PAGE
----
Sunday, August 30, 2015

Into the Grizzly Maze (2015)

Director: David Hackl
Notable Cast: James Marsden, Thomas Jane, Piper Perabo, Billy Bob Thornton, Michaela McManus, Scott Glenn

There seemed to be an unusual amount of hype during the production of Into the Grizzly Maze. Who could blame them? This film seemed to have a revolving door of prior A-list actors attached (or previously attached) to it and it was going to be the second film from horror director David Hackl – who had to pull off something better than his first film Saw V. After a slew of name changes, Into the Grizzly Maze dropped on home video a few weeks ago and I was there. Unfortunately, this film is far more perplexing than it is good. For the first half of the film I desperately tried to figure out how such a Sy Fy original film concept could garner such hype, but the film does have its ‘so bad it’s entertaining’ elements that are worth it for B-movie fans. Just make sure you keep the right mindset when going into it.

Rowan (Marsden) is returning home to small town Alaska. His brother Beckett (Jane) is a cop there still and he wants to avoid him at all costs if need be, mostly due to a shady past. However, when a series of brutal murders by a rampaging bear begin to happen in the woods, Beckett needs to find his brother and his wildlife researcher wife before the bear does first…and he might need the help of an arrogant hunter (Thornton) to do so.

"What movie am I in again?"
Killer bear movies are not nearly as common as one would hope and yet, here we are with two of them in 2015. Whereas Back Country focused more on tension than horror with its bear hijinks (that don’t start until the third act really), Into the Grizzly Maze is all about going for broke on killer bear slaughters and cliché horror elements. While this makes the film wholly enjoyable in a sort of slasher way – if you replaced the bear with Jason Vorhees, we might have had a fun new Friday the 13th film, it also misses out on the man vs nature angle that could have made this film both entertaining AND potent with its concept. The film makes note to give it some sort of ‘nature gone amok’ reason with poachers, but it basically only throws that out there to give some reason for the killer bear. The rest follows a slasher pattern right down to the “surprise” twists.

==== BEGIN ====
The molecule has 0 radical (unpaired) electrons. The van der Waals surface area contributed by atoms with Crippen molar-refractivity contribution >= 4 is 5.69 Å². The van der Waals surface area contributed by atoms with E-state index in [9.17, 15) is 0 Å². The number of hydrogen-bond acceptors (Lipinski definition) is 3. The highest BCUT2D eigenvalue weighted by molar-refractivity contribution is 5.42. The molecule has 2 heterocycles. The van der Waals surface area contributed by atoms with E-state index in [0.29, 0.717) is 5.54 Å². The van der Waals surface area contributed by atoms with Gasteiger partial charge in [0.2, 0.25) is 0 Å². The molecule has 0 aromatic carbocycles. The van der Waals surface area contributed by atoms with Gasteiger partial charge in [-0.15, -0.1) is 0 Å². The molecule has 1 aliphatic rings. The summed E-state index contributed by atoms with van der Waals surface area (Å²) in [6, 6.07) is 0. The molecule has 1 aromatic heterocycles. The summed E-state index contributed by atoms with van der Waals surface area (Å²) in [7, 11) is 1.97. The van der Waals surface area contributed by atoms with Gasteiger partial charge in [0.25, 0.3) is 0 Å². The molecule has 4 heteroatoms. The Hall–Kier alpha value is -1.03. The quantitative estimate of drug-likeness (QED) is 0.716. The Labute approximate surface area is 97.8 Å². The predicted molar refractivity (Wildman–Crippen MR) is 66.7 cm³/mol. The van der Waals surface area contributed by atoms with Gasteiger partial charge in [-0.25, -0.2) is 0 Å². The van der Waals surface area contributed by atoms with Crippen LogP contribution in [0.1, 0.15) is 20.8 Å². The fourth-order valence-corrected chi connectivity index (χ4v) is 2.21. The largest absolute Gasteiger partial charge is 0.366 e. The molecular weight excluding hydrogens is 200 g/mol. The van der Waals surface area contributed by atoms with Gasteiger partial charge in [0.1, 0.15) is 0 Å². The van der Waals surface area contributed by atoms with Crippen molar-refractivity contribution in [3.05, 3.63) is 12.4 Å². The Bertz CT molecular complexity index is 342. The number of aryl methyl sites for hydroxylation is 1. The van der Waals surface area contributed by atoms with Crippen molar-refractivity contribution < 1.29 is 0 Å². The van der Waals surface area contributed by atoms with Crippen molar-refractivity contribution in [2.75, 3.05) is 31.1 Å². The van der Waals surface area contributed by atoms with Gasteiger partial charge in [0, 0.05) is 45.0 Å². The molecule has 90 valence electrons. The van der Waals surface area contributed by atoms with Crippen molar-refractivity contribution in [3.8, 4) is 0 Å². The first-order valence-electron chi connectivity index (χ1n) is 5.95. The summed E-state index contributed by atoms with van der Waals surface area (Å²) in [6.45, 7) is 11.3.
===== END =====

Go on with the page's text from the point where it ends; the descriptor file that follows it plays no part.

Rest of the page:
It doesn’t help Hackl struggles a lot as a director with this. He is obviously a horror director and focuses on the brutal gore (although the hand on the chainsaw is pretty legit) instead of the tension and suspense of having our heroes lost in the forest maze with limited artillery and a massive killer bear. His editing is often awkward around the bear - as is the CGI gore that they put in the bear’s mouth – and it’s not until the finale that we really feel any fear of the bear. The film is beautifully shot, outside of the previously mentioned sub par CGI bits, and the cinematography of the forest scenes is quite effective in feeling overwhelming. However, this is a bright spot in a lot of mediocre things.

Perhaps the biggest and most perplexing thing about Into the Grizzly Maze is just how they managed to attract such a talented cast: Thomas Jane, Billy Bob Thornton, James Marsden, Scott Glenn. This film is stacked. And almost all of them suck. It’s hard to admit, particularly when I love damn near everything Tom Jane is in, but the script is pretty poorly constructed with the various characters and the dialogue is often just as silly as the back stories. James Marsden supposedly gets the best arc, but the way that they go about it is not nearly as interesting as it might have been and poor Tom Jane and Billy Bob are hurled as the two warring sides of how people view nature – and neither get the proper time to dig into their roles.

Only you an prevent forest fires.
All in all, Into the Grizzly Maze was a genre film so packed with potential that it almost had to implode on itself. It has its merits as an unintentionally funny film (seeing Tom Jane axe a bear in the butt had me in the giggles a bit) and it seems like the film that might garner a cult following in a handful of years in its glorious B-movie ways, but really it’s just a Sy Fy original killer bear flick that happened to garner a bit of a budget and even more hype. 

Written By Matt Reifschneider

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